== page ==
Magic coach: No skipping steps in latest rebuild
There's one thing Orlando Magic coach Jacque Vaughn can promise as the head of a team that finished a league-worst 20-62 in Year 1 of the franchise's latest rebuilding project.
He won't allow any sugarcoating.
Not for his players, or even to a Magic fan base still feeling the rawness of Dwight Howard's exit two summers ago.
''It is a reality, that's the first part of it. You have to understand it, and accept it, and you move forward,'' Vaughn said.
And if there were a soundtrack to this season, odds are Vaughn would prefer it to be written by Bill Withers.
''I love music. Bill Withers said `you can't get through wonderful without passing through all right,''' said Vaughn, entering is second season as the Magic's coach. ''There are steps to the process of getting to be wonderful. We'll continue our steps. We'll be patient, but resilient at the same time...and that's the message our guys will continue to live by every day.''
Vaughn's confidence aside, with a roster top heavy with young players, it's no secret that the Magic will open training camp Tuesday miles away from the playoff runs fans were spoiled on during the Howard-led era.
While second-year general manager Rob Hennigan said he also knows there is lots of work ahead, he shared Vaughn's assessment of what the next chapter must look like in the improvement process.
''I think his analogy is right on,'' Hennigan said. ''I think all of us know where we want to be. We know where we want to get. But we don't want to skip steps along the way.''
Though armed with several draft picks in the coming years, the emphasis will be on developing the talent that's in place this season. It begins with Vaughn and Hennigan's hope for a strong rookie campaign from Victor Oladipo, who the Magic took with the No. 2 overall draft pick this summer.
''You definitely have to make an adjustment, whether you like it or not,'' Oladipo said. ''I don't think it was a huge adjustment as far as the game of basketball. But it's 82 games. I'm not used to that. I'm not used to the size. I'm not used to every night you're playing against the best of the best. I just want to help.''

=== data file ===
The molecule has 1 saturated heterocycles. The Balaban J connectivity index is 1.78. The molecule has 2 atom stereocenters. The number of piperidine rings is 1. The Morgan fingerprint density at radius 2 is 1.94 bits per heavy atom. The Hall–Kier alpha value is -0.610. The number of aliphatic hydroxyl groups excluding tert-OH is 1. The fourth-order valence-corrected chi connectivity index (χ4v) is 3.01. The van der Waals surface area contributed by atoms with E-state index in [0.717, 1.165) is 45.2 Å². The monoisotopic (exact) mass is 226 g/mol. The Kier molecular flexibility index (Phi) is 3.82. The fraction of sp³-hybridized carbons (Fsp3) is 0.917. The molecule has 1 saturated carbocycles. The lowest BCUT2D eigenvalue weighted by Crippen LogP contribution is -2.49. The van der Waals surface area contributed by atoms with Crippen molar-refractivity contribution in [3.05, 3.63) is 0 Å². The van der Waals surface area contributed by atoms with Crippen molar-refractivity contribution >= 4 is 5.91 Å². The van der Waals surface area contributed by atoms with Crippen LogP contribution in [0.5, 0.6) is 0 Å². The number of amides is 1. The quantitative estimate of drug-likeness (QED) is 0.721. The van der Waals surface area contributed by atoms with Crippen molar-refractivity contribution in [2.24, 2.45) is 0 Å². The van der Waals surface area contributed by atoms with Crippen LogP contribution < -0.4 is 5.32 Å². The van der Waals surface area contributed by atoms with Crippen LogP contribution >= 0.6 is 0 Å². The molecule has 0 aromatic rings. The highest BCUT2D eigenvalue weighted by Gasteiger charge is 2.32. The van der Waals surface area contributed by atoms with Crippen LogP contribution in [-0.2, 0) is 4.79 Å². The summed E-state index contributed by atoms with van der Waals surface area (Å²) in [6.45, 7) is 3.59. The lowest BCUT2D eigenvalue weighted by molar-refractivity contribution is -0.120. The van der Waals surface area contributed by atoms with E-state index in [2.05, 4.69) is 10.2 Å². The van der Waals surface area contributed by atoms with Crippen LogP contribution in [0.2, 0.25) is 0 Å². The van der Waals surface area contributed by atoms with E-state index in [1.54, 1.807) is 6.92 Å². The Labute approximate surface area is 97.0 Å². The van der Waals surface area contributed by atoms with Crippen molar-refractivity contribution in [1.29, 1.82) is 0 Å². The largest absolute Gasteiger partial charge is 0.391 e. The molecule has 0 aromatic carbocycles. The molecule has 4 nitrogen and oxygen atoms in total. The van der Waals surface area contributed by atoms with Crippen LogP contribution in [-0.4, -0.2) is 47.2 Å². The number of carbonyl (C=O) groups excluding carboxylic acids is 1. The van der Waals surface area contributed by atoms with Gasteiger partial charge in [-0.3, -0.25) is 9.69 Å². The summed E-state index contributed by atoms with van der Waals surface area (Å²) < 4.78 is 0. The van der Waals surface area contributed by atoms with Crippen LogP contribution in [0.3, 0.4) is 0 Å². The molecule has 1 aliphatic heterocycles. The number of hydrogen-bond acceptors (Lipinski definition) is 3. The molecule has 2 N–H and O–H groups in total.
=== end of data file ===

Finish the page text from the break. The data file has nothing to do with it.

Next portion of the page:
Primarily a shooting guard in college at Indiana, the Magic coaching staff experimented with playing the 6-foot-4 Oladipo at point guard during summer league.
Oladipo has already spent a lot of time being mentored by Magic point guard Jameer Nelson, who is entering his 10th NBA season. Only retired guard Nick Anderson spent as many seasons in a Magic uniform.
Even though any minutes Oladipo logs at point guard would mean less action for him, Nelson said he is embracing the mentor role.
''It means a lot,'' Nelson said. ''It's a new chapter in my career. I feel like I've always been a leader. I feel like I've always been a guy that people come to for advice in different areas, on and off the court. I think it's needed a little more now because most of these guys haven't gone through anything.''
Another big question mark entering this season will be the health of big man Glen Davis.
Davis was having a career-season last year before being sidelined for the season with a broken left foot. He had surgery on it early February, but had to have a follow-up surgery on it in July to replace a screw in the foot.
He will miss the first part of camp at least, and said he is ''day-to-day'' regarding his practice status. He still remains hopeful he won't miss much of the first part of the season.
''It's probably the most difficult thing I've probably ever done,'' Davis said. ''But you understand at the end of the day what you're trying to accomplish. I just want to get back to the floor. I want to get back to the game. As long as I can do that, everything will be OK.''
Challenges aside, Vaughn is ready to get to work Tuesday.
''I think the guys learned a lot about me last year. I learned a lot about them,'' he said. ''I won't have one single practice plan that I had from last year. I'll treat this team individual. That will be my approach.''
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